Hello, everyone. This blog has moved to JOHNVOELZ.COM!

Monday, June 23, 2008

What Would Jesus Deface?

Banksy is at it again.

Last month in London, renowned graffiti artist and rabble-rouser “Banksy” gathered 40+ artists to transform a railway tunnel under Waterloo Station into a statement—a piece of art.

According to participants, Banksy gave the invite and told the artists their flights. I can only imagine the thrill this would have been to be invited by the artist who alludes the press and authorities—the art world’s V for Vendetta figure.

I’m not gonna lie . . . I love this guy.

While there is quite a bit of controversy surrounding graffiti art because, well, it’s illegal . . . this Banksy exhibit entitled, "The Cans Festival" (see more photos HERE)was completely legal and encouraged by the owner of the tunnel who plans to leave the exhibit up for up to six months.

“Graffiti doesn’t always spoil buildings. In fact, it’s the only way to improve a lot of them. In the space of a few hours with a couple of hundred cans of paint I’m hoping we can transform a dark, forgotten filth pit into an oasis of beautiful art. . .in a dark, forgotten filth pit” said Banksy.

The artist revolutionary does continue to make good points about graffiti art in that dilapidated and forgotten buildings in cities are often a bigger eyesore than the art that begs to adorn them. The sin of neglect seems to outweigh the sin of defacing what has been abandoned by the cities in which they dwell.

While Christians would be hard-pressed to make a foolproof case for the defacement of property in order to make a statement, it is hard to argue with the outcome of some of these revolutionary statements.

One can’t help but wonder if (and I realize this is a slippery slope) if there is some inherent value in some of these statements with an appeal to the “greater good” principal.

After all, the country we live in that prides itself in “free speech” only got there because a few men a couple hundred years ago committed high treason.

I never thought I would be having conversations about the ethics of graffiti with people in my church but, surprisingly enough the topic has come up a few times in recent years. There was the kid who asked me what I thought about him spray painting the words, “F#@k Pervs” on the side of a porn shop in downtown Jackson. There was the young man who unveiled his plan to me to paint starving people on the side of an abandoned building by the old railway tracks in order to draw attention to the homeless and hurting in Jackson. While I had many issues with the first idea, I actually had to think about the second for a bit.

I am reminded of the stories of King David eating the temple shewbread with his hungry men or Jesus’ disciples picking heads of grain on the Sabbath or Rahab harboring spies—all stories wherein the law was broken for a greater good.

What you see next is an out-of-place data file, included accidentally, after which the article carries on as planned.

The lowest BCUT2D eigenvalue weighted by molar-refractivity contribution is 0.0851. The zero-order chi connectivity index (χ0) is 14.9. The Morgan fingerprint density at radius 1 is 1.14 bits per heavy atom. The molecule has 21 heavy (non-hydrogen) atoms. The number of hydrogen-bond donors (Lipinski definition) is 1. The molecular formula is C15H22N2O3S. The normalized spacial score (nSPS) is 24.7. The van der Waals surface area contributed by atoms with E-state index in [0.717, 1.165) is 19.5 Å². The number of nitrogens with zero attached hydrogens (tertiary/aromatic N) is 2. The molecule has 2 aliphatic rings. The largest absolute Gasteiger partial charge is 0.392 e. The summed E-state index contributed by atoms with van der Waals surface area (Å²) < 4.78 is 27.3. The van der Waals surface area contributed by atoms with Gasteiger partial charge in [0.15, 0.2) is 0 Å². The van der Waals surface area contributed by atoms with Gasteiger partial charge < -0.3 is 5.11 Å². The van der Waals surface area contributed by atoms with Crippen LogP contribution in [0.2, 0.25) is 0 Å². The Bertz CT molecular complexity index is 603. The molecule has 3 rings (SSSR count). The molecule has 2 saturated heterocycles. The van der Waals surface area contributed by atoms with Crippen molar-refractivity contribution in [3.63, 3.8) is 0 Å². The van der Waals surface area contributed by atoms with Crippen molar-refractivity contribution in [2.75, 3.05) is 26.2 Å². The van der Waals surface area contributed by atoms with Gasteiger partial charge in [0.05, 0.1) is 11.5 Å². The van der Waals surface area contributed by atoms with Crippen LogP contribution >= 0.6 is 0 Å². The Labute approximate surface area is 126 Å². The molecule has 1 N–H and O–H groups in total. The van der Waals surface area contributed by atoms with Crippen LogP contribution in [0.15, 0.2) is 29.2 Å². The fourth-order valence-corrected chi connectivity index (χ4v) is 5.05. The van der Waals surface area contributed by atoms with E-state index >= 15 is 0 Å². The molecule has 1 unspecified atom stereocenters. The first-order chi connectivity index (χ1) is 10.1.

I am aware of the surface implications of breaking laws to raise awareness. I am aware of setting precedence and opening the proverbial Pandora’s Box. But still, I question . . . .

The prophet Banksy says, “I’ve always felt anyone with a paint can should have as much say in how our cities look as architects and ad men. So getting to cover an entire street with graffiti is a dream come true, or as some people might call it . . a complete and utter nightmare.”

The inherent humor and sarcasm in almost every Banksy quote is endearing to me. Maybe it’s because when I see pictures like this (left) I am actually moved. More than “moved” in an emotional sense—“moved” to action. Moved to want to make a difference. Moved to change. So, I appreciate the rebel in Banksy.

Another good case in point for art raising awareness and “moving” people through art in the face of opposition and laws would be The Heidelberg Project in Detroit.

The Heidelberg Project, bearing the name of the street on which it exists, was started in 1986 by Tyree Guyton.

Tyree was raised on Heidelberg Street and, at the age of 12, witnessed the tragic effect of the Detroit riots - from which he claims the City of Detroit never recovered.

Armed with a paintbrush, a broom, and neighborhood children, Guyton, Karen, and Grandpa began by cleaning up vacant lots on Heidelberg and Elba Streets. From the refuse they collected, Guyton began to transform the street into a massive art environment.

Vacant lots literally became “lots of art” and abandoned houses became “gigantic art sculptures.” Guyton not only transformed vacant houses and lots, he integrated the street, sidewalks, and trees into his mammoth installation and called his work, "The Heidelberg Project", after it's location on Heidelberg Street.

Today the Heidelberg Project is recognized as one of the most influential art environments in the world.

Funny how things change. The Heidelberg Project is now “protected” by the city as a historical site. Groups have partnered with Guyton to raise money for the arts, art camps, community gardens, and a plethora of other community life-breathing activities all because of his act of defiance.

Is there ever a case where a believer in Jesus should break the law to raise awareness?

If the church responded like the church should, would there be a need for law-breaking of any kind in order to raise awareness of injustices?

blog comments powered by Disqus